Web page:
(July 8) A produce seller’s trust rights under the Perishable Agricultural Commodities Act could be compromised by the third-party billing requirement recently instituted by Columbia, Md.-based U.S. Foodservice, according to a late June USDA memorandum.

Bruce Summers, acting chief of the U.S. Department of Agriculture’s PACA branch, said in a memo to the Newport Beach, Calif.-based Western Growers Association that “we believe that your member companies are correct to be concerned about the impact of their trust rights under PACA.”

APPEAL TO PACA BRANCH

WGA members began questioning the new billing practice in May after U.S. Foodservice sent out letters to its produce suppliers telling them to begin invoicing an independent, third-party billing service. WGA appealed to the PACA branch for clarification on the matter, and the branch issued its memo and contacted U.S. Foodservice.

Summers noted that most produce suppliers are preserving their trust rights by placing the trust language on their invoices or billing statements. Under the new billing practice, separate trust notification would have to be sent.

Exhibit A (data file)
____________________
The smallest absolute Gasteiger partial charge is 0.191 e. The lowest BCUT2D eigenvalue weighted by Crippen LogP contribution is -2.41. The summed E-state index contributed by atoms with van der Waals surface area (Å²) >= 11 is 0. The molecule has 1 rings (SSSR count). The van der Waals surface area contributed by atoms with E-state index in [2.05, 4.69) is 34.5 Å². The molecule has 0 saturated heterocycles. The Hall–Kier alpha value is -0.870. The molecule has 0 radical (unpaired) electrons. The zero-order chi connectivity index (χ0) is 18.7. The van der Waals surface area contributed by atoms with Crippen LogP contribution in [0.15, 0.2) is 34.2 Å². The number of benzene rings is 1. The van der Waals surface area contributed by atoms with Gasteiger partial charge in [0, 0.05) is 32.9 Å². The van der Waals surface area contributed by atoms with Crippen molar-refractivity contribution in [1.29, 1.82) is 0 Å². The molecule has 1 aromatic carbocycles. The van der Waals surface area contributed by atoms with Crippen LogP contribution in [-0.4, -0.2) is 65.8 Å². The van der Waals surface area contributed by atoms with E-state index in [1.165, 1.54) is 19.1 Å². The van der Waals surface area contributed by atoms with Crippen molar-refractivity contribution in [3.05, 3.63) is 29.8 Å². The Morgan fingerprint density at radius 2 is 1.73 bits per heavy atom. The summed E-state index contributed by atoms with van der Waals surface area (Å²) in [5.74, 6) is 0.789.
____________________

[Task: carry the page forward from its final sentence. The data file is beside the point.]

But the invoices still would not show U.S. Foodservice as the true buyer, and Summers said that raises another issue. If all the paperwork shows the billing company as the buyer, he said, then suppliers may be precluded from successfully enforcing their trust rights against U.S. Foodservice.

’MUCH MORE COMPLICATED’

“In general, if a seller wishes to pursue an action to recover funds under any provision of PACA, it will be much more complicated to pursue a party different from that shown as the buyer on the billing documents,” Summers said.

The invoices also could run afoul of PACA’s requirement that all licensees keep records that fully disclose all transactions.

“If sellers prepare invoices that they know do not accurately reflect the details of the transactions, such as listing the incorrect buyer, the sellers could be determined to have violated the PACA,” Summers said.

Matt McInerney, WGA’s executive vice president, said some of the association’s members have indicated they are taking the PACA branch’s initial statements on the matter and are discussing it directly with the foodservice company, the identity of which he did not name but was disclosed elsewhere as U.S. Foodservice.

“At the end of the day, it’s a business-to-business decision” as to how suppliers to U.S. Foodservice should proceed, McInerney said. “I don’t see any reason why this can’t have an amicable resolution.”